Social Media, systems thinking, technology

Violence on Social Media: Feature or bug?

Ever receive a hate comment or insult because you expressed an opinion on social media? Does ‘Send bob’ sound familiar? How about libtard or bhakt? 

Violence, hate and harassment on social media platforms have been a fixture since their inception a decade ago. However, articles like “Instagram has a massive harassment problem” are doing the rounds with increasing fervor and frequency. 

Like most critiques of technology, the prevalent narrative is that of platforms being incompetent and irresponsible in preventing this degeneracy. The truth however remains buried, within the structure of these systems and in the human psyche. 

I’ll try to back the assertion that violence on social media is a feature not a bug using systems thinking and Rene Girard’s theory of mimetic desire.

Note: for a thorough and nuanced treatment of this assertion please read [1] in references which is the source of this idea in the first place; not breaking new ground here.

Also, here’s the original twitter thread that got me started. 


 

Girard’s theory of mimetic desire and systems thinking in the context of social media violence –   

  • Mimetic desire – the concept that we desire things not because there is an innate need or instinct but because others desire them. 

 

  • The model – our desires have little to do with the objects themselves and more to do with the subjects that possess or desire them. In a way, our desires are mediated by an external subject who functions as a ‘mediator’ or ‘model’.

 

  • Mimetic rivalry and violence – the fixation of two or more subjects on similar objects of desire leads to rivalry and violence. Girard termed this as mimetic violence. 

 

  • The scapegoat mechanism – society developed a mechanism to purge itself through periodic acts of bloody violence on victims who were made scapegoats. These scapegoats were sacrificed as a symbol for all that was evil and peace was restored. 

 

  • Violence and modernity – the modern world abhors violence. The march towards a peaceful society has not quelled our innate desires for violence but has taken away the old ways of sacrifice and purging which were meant to be channels for collective violence. “The modern era is characterized by a discrediting of the scapegoat mechanism, and therefore of sacrificial ritual, which creates a perennial problem of how to contain violence. [1]”

 

  • Social media as a channel for mimetic violence – Girard postulated that the intensity of the rivalry between subjects is a function of the distance between the object of desire and the subject. Social media has reduced that to virtually zero.

 

  • “Social media doesn’t alter the structure of social relations it merely makes some of them salient. [1]” Social media amplifies mimetic desire; the richest, prettiest, smartest, XYZ-est people are known to everyone.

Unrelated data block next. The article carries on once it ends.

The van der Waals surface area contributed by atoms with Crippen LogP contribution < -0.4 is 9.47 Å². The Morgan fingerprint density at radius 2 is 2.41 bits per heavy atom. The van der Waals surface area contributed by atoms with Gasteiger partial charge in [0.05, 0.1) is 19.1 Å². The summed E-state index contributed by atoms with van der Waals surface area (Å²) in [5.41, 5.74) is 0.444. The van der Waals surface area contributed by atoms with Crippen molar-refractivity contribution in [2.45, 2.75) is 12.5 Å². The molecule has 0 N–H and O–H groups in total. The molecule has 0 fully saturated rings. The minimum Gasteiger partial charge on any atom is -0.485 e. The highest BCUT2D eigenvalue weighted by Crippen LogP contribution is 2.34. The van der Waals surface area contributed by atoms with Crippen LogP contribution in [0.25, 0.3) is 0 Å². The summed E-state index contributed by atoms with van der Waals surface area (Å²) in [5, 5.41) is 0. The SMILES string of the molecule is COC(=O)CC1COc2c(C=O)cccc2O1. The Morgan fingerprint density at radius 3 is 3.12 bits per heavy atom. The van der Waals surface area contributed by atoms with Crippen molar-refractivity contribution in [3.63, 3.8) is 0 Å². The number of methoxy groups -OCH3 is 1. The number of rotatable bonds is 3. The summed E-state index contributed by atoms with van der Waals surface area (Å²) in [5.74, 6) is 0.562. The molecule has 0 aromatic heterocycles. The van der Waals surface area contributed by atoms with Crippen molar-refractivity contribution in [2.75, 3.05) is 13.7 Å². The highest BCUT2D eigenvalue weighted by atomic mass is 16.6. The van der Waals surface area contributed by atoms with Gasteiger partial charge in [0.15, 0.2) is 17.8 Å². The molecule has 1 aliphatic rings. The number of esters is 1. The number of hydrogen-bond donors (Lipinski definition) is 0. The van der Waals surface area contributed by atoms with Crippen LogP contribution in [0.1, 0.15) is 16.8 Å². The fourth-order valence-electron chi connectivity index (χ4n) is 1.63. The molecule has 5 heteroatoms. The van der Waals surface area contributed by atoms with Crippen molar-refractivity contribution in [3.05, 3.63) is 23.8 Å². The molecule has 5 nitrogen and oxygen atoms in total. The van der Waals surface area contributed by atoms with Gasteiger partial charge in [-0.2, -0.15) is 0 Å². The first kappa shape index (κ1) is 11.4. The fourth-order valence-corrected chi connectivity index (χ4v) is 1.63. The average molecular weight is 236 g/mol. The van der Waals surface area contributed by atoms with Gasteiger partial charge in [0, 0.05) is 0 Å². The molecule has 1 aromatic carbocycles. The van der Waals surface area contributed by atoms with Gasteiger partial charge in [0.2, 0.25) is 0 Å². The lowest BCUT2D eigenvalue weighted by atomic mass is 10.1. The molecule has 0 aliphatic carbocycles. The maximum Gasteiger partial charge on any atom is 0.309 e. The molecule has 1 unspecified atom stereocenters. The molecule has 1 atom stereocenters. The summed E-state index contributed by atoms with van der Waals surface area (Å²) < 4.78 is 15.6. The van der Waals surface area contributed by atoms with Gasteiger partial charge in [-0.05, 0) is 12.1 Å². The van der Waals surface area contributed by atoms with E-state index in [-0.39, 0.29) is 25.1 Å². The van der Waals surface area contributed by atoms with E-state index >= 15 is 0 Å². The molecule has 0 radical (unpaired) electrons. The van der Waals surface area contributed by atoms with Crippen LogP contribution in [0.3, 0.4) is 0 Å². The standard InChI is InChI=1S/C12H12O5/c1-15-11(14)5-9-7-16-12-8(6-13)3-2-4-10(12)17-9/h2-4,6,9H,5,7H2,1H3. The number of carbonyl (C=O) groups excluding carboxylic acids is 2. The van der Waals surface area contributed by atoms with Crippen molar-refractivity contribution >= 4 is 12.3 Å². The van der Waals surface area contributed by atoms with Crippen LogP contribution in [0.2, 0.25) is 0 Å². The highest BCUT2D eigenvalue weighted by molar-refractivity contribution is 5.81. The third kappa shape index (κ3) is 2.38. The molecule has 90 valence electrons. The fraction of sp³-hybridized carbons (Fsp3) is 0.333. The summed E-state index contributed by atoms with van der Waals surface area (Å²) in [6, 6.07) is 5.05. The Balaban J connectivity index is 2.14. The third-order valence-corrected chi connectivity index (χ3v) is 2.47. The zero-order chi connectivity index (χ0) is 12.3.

• Who wields power? “For Girard, to wield power is to control the mechanisms by which the mimetic violence that threatens the social order is contained, channeled or expelled. [1]”

 

  • Social media is the newest conduit for channeling mimetic violence. “It suggests that abuse, harassment, and bullying – the various forms of scapegoating that have become depressing constants of online behavior – are features, not bugs: the platforms’ basic social architecture, by concentrating mimetic behavior, also stokes the tendencies towards envy, rivalry, and hatred of the Other that feed online violence. [1]”

 

  • Trying to control hate speech on social media by having a zillion external moderators is naivete. No amount of reviewing will prevent this behavior because the cost of producing such content is essentially zero while the cost to identify, remove and moderate is finite. Given such lopsided dynamics, moderation (manual) can never catch up with production. 

 

  • Violence is an emergent property of the system – meaning it is systemic to the platform and its innate design. For any change to have material impact on this behavior it has to affect the core design and functionality of the product. Twitter CEO, Jack Dorsey even suggested they’re thinking of removing the ‘like button’ from Twitter. Will that be enough?

 

I’ll end this essay on the following note from Sundar Pichai’s interview with NYT, and whose situation can be aptly described by the following meme given the mess Google finds itself in:

Image result for this is fine meme

But there’s a deeper thing here, which is: Technology doesn’t solve humanity’s problems. It was always naïve to think so. Technology is an enabler, but humanity has to deal with humanity’s problems. I think we’re both over-reliant on technology as a way to solve things and probably, at this moment, over-indexing on technology as a source of all problems, too.

This brings us to question the following about narratives around tech-hate – are platforms *really* responsible for the collective behavior of people? Are they complicit if the downside of being intimately connected are violence, hate and trolling? 

I suspect that new social media platforms will learn, and focus extensively on these rather subtle aspects of features that result in harmful emergent behaviors. In the meantime, let’s just use mute and block liberally – it works fine.  

References:

[1] https://thesocietypages.org/cyborgology/2016/08/13/mimesis-violence-and-facebook-peter-thiels-french-connection-full-essay/

[2] Rene Girard’s theory of mimetic desire – Wolfgang Palaver

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